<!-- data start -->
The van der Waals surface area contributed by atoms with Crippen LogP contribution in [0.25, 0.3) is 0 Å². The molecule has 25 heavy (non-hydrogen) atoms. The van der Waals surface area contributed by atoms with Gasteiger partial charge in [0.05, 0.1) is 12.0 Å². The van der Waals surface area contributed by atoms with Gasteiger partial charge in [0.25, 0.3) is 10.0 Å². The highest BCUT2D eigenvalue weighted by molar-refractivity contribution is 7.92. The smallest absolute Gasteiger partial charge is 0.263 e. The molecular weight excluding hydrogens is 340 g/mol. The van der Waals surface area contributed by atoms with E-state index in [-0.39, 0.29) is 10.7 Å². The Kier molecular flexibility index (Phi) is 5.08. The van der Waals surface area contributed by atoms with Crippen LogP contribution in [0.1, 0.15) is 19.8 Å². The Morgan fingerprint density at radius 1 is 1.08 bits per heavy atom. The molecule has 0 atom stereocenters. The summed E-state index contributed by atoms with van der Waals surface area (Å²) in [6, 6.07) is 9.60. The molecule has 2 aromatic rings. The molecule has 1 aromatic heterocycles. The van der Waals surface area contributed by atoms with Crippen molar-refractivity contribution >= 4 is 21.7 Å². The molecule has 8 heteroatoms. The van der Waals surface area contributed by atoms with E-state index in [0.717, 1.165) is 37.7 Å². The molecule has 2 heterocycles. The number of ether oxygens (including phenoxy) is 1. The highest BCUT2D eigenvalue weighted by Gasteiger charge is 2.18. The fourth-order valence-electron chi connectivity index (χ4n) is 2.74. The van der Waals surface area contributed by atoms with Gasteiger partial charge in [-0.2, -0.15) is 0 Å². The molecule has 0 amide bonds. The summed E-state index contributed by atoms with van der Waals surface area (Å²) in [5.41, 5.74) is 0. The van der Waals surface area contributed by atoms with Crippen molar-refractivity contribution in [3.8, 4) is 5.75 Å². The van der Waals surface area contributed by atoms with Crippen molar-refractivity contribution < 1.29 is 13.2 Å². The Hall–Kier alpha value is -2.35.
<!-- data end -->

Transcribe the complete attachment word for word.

The van der Waals surface area contributed by atoms with Crippen LogP contribution in [0.25, 0.3) is 0 Å². The molecule has 25 heavy (non-hydrogen) atoms. The van der Waals surface area contributed by atoms with Gasteiger partial charge in [0.05, 0.1) is 12.0 Å². The van der Waals surface area contributed by atoms with Gasteiger partial charge in [0.25, 0.3) is 10.0 Å². The highest BCUT2D eigenvalue weighted by molar-refractivity contribution is 7.92. The smallest absolute Gasteiger partial charge is 0.263 e. The molecular weight excluding hydrogens is 340 g/mol. The van der Waals surface area contributed by atoms with E-state index in [-0.39, 0.29) is 10.7 Å². The Kier molecular flexibility index (Phi) is 5.08. The van der Waals surface area contributed by atoms with Crippen LogP contribution in [0.1, 0.15) is 19.8 Å². The Morgan fingerprint density at radius 1 is 1.08 bits per heavy atom. The molecule has 0 atom stereocenters. The summed E-state index contributed by atoms with van der Waals surface area (Å²) in [6, 6.07) is 9.60. The molecule has 2 aromatic rings. The molecule has 1 aromatic heterocycles. The van der Waals surface area contributed by atoms with Crippen molar-refractivity contribution >= 4 is 21.7 Å². The molecule has 8 heteroatoms. The van der Waals surface area contributed by atoms with E-state index in [0.717, 1.165) is 37.7 Å². The molecule has 2 heterocycles. The number of ether oxygens (including phenoxy) is 1. The highest BCUT2D eigenvalue weighted by Gasteiger charge is 2.18. The fourth-order valence-electron chi connectivity index (χ4n) is 2.74. The van der Waals surface area contributed by atoms with Gasteiger partial charge in [-0.2, -0.15) is 0 Å². The molecule has 0 amide bonds. The summed E-state index contributed by atoms with van der Waals surface area (Å²) in [5.41, 5.74) is 0. The van der Waals surface area contributed by atoms with Crippen molar-refractivity contribution in [3.8, 4) is 5.75 Å². The van der Waals surface area contributed by atoms with Crippen molar-refractivity contribution < 1.29 is 13.2 Å². The Hall–Kier alpha value is -2.35.